DETROIT (AP) — The Detroit City Council, which has been criticized for bickering and scrutinized by federal authorities investigating city contracts, delivered on a promise of more professionalism in its first meeting of 2010.
But campaign promises by many on the nine-member board to end embarrassing, public infighting were tested early Tuesday when the four returning members and four of the five new members split over a pension board appointment.
New President Pro Tem Gary Brown’s nomination to a police and fire employees retirement board was defeated 5-4. Four of the five newest council members, including Brown, voted for his appointment.
Second-term Councilwoman Brenda Jones was then nominated for the retirement board. Her appointment passed unanimously.
“Everybody voted their conscience,” Brown, a former Detroit deputy police chief, told reporters after the meeting. “Brenda Jones lobbied hard for it, and the process worked. I’m disappointed I didn’t get the selection. I’m sure she’ll do a great job.”
Brown was fired by ex-Mayor Kwame Kilpatrick and was part of a successful $8.4 million whistle-blowers’ lawsuit against the city.
Kilpatrick was charged with perjury in March 2008 after sexually explicit text messages between the married mayor and his ex-chief of staff contradicted testimony each gave during the 2007 whistle-blowers’ trial. They lied on the stand about their roles in Brown’s firing and having a romantic relationship.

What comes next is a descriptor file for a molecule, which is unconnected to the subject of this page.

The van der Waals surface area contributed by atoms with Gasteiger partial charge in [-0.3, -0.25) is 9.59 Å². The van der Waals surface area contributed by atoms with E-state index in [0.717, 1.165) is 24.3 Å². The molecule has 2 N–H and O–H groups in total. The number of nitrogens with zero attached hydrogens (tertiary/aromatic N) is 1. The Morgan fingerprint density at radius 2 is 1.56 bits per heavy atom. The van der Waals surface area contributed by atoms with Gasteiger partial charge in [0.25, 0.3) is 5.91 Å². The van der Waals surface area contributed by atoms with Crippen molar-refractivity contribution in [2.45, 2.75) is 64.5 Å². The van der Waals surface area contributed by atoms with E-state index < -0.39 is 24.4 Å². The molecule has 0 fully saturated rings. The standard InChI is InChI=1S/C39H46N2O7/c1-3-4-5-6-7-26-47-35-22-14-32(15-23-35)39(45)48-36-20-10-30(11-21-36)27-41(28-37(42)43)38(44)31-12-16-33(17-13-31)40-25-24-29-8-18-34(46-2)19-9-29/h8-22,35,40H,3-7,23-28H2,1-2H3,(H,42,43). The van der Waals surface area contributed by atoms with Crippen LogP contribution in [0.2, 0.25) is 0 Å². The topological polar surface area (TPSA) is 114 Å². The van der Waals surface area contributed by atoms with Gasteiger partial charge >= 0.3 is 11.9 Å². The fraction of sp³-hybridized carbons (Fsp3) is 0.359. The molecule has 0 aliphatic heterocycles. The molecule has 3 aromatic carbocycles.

Detroit voters had already become disillusioned with the city’s leaders when Kilpatrick resigned in September 2008 as part of plea deals in two criminal cases.
Then last summer, volatile Council President Pro Tem Monica Conyers stepped down after pleading to federal conspiracy charges for selling her “yes” vote on a $47 million sludge hauling contract.
Conyers, the wife of U.S. Rep. John Conyers, is scheduled to be sentenced in March.
Two incumbents finished out of the top nine in the city’s Nov. 3 general election. Two others did not seek re-election.
Former WJBK-TV anchor and reporter Charles Pugh received the most votes in his first run for public office, elevating him to council president. Brown, another newcomer, had the second highest total followed by former president Ken Cockrel Jr.
“When we talk about unity, it’s going to be very rare that we get nine-nothing votes,” Pugh said of Jones’ selection to the pension board. “Don’t look at how the sausage is made, just eat it. I just want to make it very clear that we are a body of nine and we are going to take every issue by issue.”
The council agreed to discuss later a planned 10-percent salary decrease to cut into Detroit’s $300 million budget deficit. Jones wanted to allow the five new council members a chance to discuss the issue.
The salary reduction will take effect Jan. 18 unless the board rejects it. A voluntary 10-percent cut taken by the previous city council expired Dec. 31.
The new council likely will continue the pay cut, Cockrel said.
Mayor Dave Bing cut the pay of his office staff, appointees and nonunion workers by 10 percent in September. Some city unions have agreed to similar cuts.